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Anatomy of a Pet Friendly Road Trip

Don’t plan too much.

It’s the advice I give anyone setting off on a pet friendly road trip. The problem is the way our brains work. We find the most popular 1,000 things to do at our destination of choice, pack it all into a one-week schedule … complete with reservations, and then freak out when things go sideways.

Flexibility is what’s key when you’re traveling with your pets. The weather may not be ideal on the day you’ve scheduled a hike. Or, you may wake up and want nothing more than to lay on the beach on the day you’ve got reservations for a guided boat tour. What we’ve learned is that you can have your cake and eat it too … at least most of the time.

Windblown Sand - Gold Beach, Oregon

Windblown Sand on Gold Beach, Oregon

Oregon is a state neither of us had ever set foot in and we’ve been looking forward to exploring it with the dogs. About 50 miles after we crossed the border, we found a pet friendly campground in Gold Beach, and decided to call it a day – considerably earlier than usual. Before going any further we needed time to lay out a plan for tackling this state.

An afternoon stroll through town brought us to a forest service office and a great selection of trip planning resources. All the states publish a tourism guide and Oregon’s is especially well done. They also have a special guide for people traveling the coast on Hwy 101. We grabbed both guides, a free Oregon highway map, and a couple of cold beverages to sit down and formulate our course of action.

Area by area we worked our way though the state … beaches we’d likely have to ourselves, picturesque fishing towns, a hike with 11 waterfalls … the options were spectacular. Using a Sharpie to mark the map with everything we might like to check out, a tentative plan emerged. We’ll stick close to the coast as we head north, swing over to meet up with friends and family in Portland, and then continue on to Washington and British Columbia. Eventually we’ll make our way back south – that’s when we’ll travel inland to see Mt. Hood, the Willamette Valley wineries, and Crater Lake.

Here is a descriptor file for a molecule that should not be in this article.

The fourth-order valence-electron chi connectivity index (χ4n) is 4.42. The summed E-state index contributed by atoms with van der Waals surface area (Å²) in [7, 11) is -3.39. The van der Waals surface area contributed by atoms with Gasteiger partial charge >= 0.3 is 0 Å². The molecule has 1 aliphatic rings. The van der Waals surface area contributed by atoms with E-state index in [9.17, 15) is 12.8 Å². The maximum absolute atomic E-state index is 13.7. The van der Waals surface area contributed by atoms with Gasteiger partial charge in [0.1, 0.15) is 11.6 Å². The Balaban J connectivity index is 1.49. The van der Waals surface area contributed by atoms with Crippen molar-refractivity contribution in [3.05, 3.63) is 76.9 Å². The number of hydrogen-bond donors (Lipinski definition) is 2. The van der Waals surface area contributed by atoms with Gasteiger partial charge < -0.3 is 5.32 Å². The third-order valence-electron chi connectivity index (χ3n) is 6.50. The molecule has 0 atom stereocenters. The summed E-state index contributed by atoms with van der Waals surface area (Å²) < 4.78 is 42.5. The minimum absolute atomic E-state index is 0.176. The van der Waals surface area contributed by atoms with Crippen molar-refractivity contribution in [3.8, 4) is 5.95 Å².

Rock Formations - Bandon, Oregon

Coastal Rock Formations at Bandon, Oregon

Following along on a map is something most of us do as we travel, so using a map to mark the attractions you want to see makes perfect sense. It gives you a great visual of what’s coming up, and allows you to prioritize when several options are located close together. Spontaneity is the best policy when traveling with pets, and seeing your options on a map can make that easier as well. Is a driving tour part of the plan? Leave that for a cloudy day and rent that canoe while the sun is shining.

Unless your trip will be ruined if an event doesn’t work out, think twice before making reservations. From dinner, to kayaking, to hotel rooms, to boat tours – we’ve been able to call at the last minute and find availability. With no deposits to lose, you’re free to spend more time, leave early, or add a new discovery to your itinerary.

Thus far, Oregon is one of our favorite places – at least this time of the year! Using the tips we found in the visitors’ guide, we played by the water in Gold Beach, admired the scenery in Bandon, and were blown away by the dunes near Winchester Bay. We’ve made it as far north as Florence – about 170 miles from California – and we can’t seem to drag ourselves away from this little town (more about that later). In this case, use your map for motivation … seeing the exciting places further up the road is likely what it will take to get our wheels turning again.

Oregon Dunes - Dunes City, Oregon

Oregon Dunes National Recreation Area in Dunes City, Oregon

Lastly, the map becomes a keepsake of your trip when you get back home. Coupled with the pictures you take along the way, you’ll be able to live your adventure over and over.

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